All even indexes in @vacation_skip end up being odd indexes in @proxy_vacations, and the other way round.

On a second inversion it is helpful to remove to the two leading zeros, so that the arrays don't grow needlessly.

sub inverted { if ($_[0] == 0) { return @_[1..$#_]; } else { return (0, @_); } }

The ease of inverting such a list has lead to the name inversion lists, and makes them well suitable for implementing character classes in regular expressions. (For ASCII or Latin-1 a simple bitmap is usually faster, but for the full Unicode range that might take up too much space).

Adding A New Range

The Lazy Manager decides to take another vacation, from day 19 to day 25.

First we need to find out if the new range overlaps with existing vacation ranges.

If there is no overlap, the new start and end markers just needs to be inserted in the right position to preserve the ordering of the list. If the new range is completely inside an existing vacation range, nothing needs to be done.

In the example discussed here, the end of the new range falls into an existing range:

# 0 1 2 3 4 # day no. 0123457890123456789012345678901234567890 # vacations ######## # # ##### # old markers X X XXXX X X # new range ####### # new vacations ######## ########### # new markers X X X X

One possible way to add thew new range is to expand the existing range at the end point (skip list entries 25 and 30) to the new range (skip list entries 19 and 30), and delete all skip list entries before the new starting point that are higher than the new starting point.

Unions and Intersections

The union of two vacation calendars shows days where either of the owners is on vacation.

Calculating the union of two inversion lists is quite simple: iterate over the ranges in one of the lists, and add each range to the other one.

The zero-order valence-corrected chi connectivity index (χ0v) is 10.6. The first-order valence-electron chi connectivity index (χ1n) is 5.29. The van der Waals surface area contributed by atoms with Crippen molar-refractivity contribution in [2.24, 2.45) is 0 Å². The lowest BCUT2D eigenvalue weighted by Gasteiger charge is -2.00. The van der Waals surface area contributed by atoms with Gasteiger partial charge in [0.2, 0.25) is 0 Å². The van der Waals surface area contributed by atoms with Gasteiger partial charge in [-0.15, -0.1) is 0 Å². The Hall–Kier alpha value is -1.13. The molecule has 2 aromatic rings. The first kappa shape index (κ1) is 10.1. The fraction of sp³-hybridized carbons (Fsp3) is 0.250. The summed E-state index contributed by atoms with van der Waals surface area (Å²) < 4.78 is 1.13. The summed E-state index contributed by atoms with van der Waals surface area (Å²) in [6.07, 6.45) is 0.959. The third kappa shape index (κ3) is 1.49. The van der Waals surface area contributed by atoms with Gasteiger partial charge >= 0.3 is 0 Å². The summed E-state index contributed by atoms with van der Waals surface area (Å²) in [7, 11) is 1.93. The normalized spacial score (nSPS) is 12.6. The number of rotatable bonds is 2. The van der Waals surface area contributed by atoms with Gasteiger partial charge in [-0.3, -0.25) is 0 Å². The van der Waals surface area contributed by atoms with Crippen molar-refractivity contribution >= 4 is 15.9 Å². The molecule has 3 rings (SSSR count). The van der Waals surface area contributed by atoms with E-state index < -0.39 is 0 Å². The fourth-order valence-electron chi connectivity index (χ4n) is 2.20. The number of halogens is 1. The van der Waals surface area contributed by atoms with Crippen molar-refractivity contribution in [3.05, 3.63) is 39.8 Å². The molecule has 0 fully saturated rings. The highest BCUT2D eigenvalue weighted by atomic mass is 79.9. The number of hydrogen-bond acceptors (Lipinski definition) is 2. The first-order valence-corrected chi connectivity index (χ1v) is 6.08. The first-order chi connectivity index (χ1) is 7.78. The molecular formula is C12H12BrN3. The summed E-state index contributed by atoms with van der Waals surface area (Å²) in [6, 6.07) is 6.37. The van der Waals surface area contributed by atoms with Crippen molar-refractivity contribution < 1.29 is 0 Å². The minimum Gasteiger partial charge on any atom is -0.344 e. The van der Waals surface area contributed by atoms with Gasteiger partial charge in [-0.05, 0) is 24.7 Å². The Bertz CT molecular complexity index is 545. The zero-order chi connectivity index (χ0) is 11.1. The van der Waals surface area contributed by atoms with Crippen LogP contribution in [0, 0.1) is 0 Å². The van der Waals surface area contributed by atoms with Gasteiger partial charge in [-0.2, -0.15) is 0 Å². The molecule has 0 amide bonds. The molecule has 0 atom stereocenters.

By DeMorgan's law, you can calculate the intersection as intersection(a, b) = invert(union(invert(a), invert(b))). Since inversion is such a cheap operation on inversion lists, implementing intersection in terms of union and inversion is usually a good solution.

Variations on Inversion Lists

There are other applications for structures similar to inversions lists, all have in common that ranges are only stored by their start- and end points.

Here are some ideas for inspiration:

Picking items with defined probability

Suppose you want to randomly pick some items from a list, but not all with the same probability -- each item has a weight, and the probability for picking one item should be its weight, normalized to the total of all weights.

One efficient approach is to create a second list of running sums over the weights:

my @items = qw/a b c d e/; my @weights = (0.1, 2, 1, 4, 1.3); my @summed_weights; my $running_sum = 0; for (@weights) { $running_sum += $_; push @summed_weights, $running_sum; } use Data::Dumper; print Dumper \@summed_weights;

For randomly picking an element, we just need a random number between zero and the sum of the weights (conveniently available in $running_sum), and then find the index of the smallest element in @summed_weights which is equal to or larger than the random number. Again this can be done efficiently with a binary search.

Finding the Number of Overlapping Ranges

About a year ago a fellow monk asked for a fast way to calculate how often multiple ranges overlap. Again something similar to inversion lists can help. Of course overlaps can't be removed during storage, all start points and end points need to be stored.

So the even/odd distinction for the index can't tell us anymore if a given number is a start or end of a range. If all numbers are positive, one can for example make all end points negative (and sort by absolute value). If negative values can appear in regular input, some other markers must be used, for example a second array or a bit map.


If you have any ideas for improving this Tutorial, please let me know.